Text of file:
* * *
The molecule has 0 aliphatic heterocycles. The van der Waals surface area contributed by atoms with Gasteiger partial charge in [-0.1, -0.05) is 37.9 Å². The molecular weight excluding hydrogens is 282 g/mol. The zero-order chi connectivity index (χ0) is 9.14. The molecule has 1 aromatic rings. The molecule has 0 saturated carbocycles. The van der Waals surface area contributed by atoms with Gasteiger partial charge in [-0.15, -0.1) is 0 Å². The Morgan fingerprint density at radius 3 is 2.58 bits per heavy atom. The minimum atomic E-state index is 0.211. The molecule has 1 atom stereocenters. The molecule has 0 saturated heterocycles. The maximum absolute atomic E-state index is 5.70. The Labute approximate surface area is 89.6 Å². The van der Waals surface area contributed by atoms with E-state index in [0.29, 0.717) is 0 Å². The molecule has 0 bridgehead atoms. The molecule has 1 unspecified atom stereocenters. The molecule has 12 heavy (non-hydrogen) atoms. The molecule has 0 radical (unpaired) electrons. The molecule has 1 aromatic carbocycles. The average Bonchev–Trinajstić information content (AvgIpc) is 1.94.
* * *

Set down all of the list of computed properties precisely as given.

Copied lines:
The molecule has 0 aliphatic heterocycles. The van der Waals surface area contributed by atoms with Gasteiger partial charge in [-0.1, -0.05) is 37.9 Å². The molecular weight excluding hydrogens is 282 g/mol. The zero-order chi connectivity index (χ0) is 9.14. The molecule has 1 aromatic rings. The molecule has 0 saturated carbocycles. The van der Waals surface area contributed by atoms with Gasteiger partial charge in [-0.15, -0.1) is 0 Å². The Morgan fingerprint density at radius 3 is 2.58 bits per heavy atom. The minimum atomic E-state index is 0.211. The molecule has 1 atom stereocenters. The molecule has 0 saturated heterocycles. The maximum absolute atomic E-state index is 5.70. The Labute approximate surface area is 89.6 Å². The van der Waals surface area contributed by atoms with E-state index in [0.29, 0.717) is 0 Å². The molecule has 0 bridgehead atoms. The molecule has 1 unspecified atom stereocenters. The molecule has 12 heavy (non-hydrogen) atoms. The molecule has 0 radical (unpaired) electrons. The molecule has 1 aromatic carbocycles. The average Bonchev–Trinajstić information content (AvgIpc) is 1.94.